Non Connex is the way CATIA tells you you have elements touching, that are not connected. This is saying, "Do you want to display diagnosis?" You can hit yes, or you can hit no, it's just going to show a little flag. Some cases you're going to want to hit yes to see where things are at, but if it's a large file this diagnosis could take a long time, and it gives you a little warning. So if you hit no it'll just go back into the join function, whereas here if I hit yes it'll say these things aren't touching. So these are little flags that I as talking about.
This is small, so it displays it quickly. Now what I can do is turn these elements off, preview, and you'll notice that I don't get that error message. What this does for me is say I have 10, 20, 30 holes that I have to cut into a part. By joining them all into one singular entity, when I go do all of the cutting I no longer have to worry about picking every single one of those, all I have to do is pick the final join, and let me go ahead and hit Okay. You'll see there, join in the tree to do my splitting with.
This is kind of nice. Join is a great tool to help manage your part or your data and what's in the part. So if I were to go ahead and use this as split, what I can do if I need to remove holes, double click on the join, find the cylinder that I don't need, right mouse click, clear selection, select okay, and now what happens is that join is just those two elements. If I hide this you'll see it goes away. So if I had used this for a secondary or tertiary function, if I use that join for that secondary or tertiary function, then those functions will just automatically update with that removal of that hole or if I have to add an additional hole I just have to update the join.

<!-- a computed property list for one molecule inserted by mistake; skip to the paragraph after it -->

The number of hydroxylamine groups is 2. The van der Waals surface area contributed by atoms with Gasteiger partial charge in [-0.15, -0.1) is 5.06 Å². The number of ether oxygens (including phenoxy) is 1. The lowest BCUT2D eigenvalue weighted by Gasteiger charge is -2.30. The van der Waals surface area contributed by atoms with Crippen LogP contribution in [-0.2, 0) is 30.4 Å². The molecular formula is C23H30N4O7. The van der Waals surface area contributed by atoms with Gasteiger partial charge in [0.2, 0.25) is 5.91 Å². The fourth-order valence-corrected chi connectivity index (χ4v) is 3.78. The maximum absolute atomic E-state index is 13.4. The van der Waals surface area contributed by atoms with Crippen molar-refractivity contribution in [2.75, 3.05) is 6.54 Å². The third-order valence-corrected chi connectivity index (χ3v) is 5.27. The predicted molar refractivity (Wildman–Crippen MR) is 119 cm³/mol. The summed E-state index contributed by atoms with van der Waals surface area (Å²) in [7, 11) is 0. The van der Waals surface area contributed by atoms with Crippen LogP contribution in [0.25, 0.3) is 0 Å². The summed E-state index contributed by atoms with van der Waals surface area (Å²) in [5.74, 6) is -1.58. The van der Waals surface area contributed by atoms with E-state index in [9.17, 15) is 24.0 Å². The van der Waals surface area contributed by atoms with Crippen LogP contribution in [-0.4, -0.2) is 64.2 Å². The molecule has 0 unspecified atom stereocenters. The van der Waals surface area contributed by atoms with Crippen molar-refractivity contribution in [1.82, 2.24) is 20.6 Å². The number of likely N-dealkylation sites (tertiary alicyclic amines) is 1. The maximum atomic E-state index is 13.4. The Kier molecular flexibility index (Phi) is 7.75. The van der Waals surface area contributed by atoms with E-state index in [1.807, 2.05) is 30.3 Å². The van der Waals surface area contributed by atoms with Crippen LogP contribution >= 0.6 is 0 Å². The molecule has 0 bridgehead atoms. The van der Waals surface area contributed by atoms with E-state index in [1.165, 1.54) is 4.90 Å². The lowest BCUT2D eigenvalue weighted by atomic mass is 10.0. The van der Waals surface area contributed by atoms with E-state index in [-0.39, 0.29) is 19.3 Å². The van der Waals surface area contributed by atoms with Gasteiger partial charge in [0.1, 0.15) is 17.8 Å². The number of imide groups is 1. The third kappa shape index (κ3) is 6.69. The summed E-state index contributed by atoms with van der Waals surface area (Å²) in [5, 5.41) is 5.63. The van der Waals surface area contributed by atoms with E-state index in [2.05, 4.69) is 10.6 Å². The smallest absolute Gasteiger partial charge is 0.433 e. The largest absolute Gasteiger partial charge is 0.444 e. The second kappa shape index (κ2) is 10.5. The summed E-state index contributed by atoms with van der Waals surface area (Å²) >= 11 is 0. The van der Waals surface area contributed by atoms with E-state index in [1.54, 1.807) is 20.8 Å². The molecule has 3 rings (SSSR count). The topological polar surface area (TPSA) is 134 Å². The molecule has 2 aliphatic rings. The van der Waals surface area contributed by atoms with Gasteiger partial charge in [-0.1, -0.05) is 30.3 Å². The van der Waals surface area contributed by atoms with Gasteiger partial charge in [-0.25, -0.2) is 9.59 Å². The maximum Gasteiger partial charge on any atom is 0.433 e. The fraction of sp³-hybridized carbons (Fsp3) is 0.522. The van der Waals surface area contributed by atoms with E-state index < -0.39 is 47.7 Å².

It's a very stable element. Very useful element. Another thing that' it's good for is, I'm going to double click on one of these, doesn't matter which one. As you'll see an arrow. This is the surface normal of that join. So in this case it's pointing in. So you can also control the normal direction off of a surface. In a lot of cases this is important. When you do offsets, the offsets are based off of that surface normal. When you do any kind of machining, programming, whatever it may be, those secondary, tertiary functions, downstream functions are all basing themselves off of that surface normal.
So join allows you to control that as well. Last thing I do what to talk about right now is what's called the merging distance. Talked a little bit about this in one of the earlier lectures and there's a certain default that you may have to work to, but occasionally maybe you're translating data from one CAD system to the next and you use a much looser tolerance, you may have to go in here and mess around with this merging distance. The loosest that it will go is .1, or a tenth of a millimeter. Right now it's a .001, a micron, some places have a default of a little bit higher, .05, maybe .01, and so you can play around with that merging distance to get things to join.
Sometimes you just have to do it. It's translated data or something from another system that's not joining very well and you have to use it for a split, whatever that may be. So you just open up that tolerance a little bit and let the join do what it's going to do.
- Workbenches for surface creation
- Different meanings of hybrid design
- Point, line, and plane references
- Creating sweep surfaces
- Making 3D spline curves and offset surfaces
- Joining together elements
- Using transformations
- Extrapolating curves and surfaces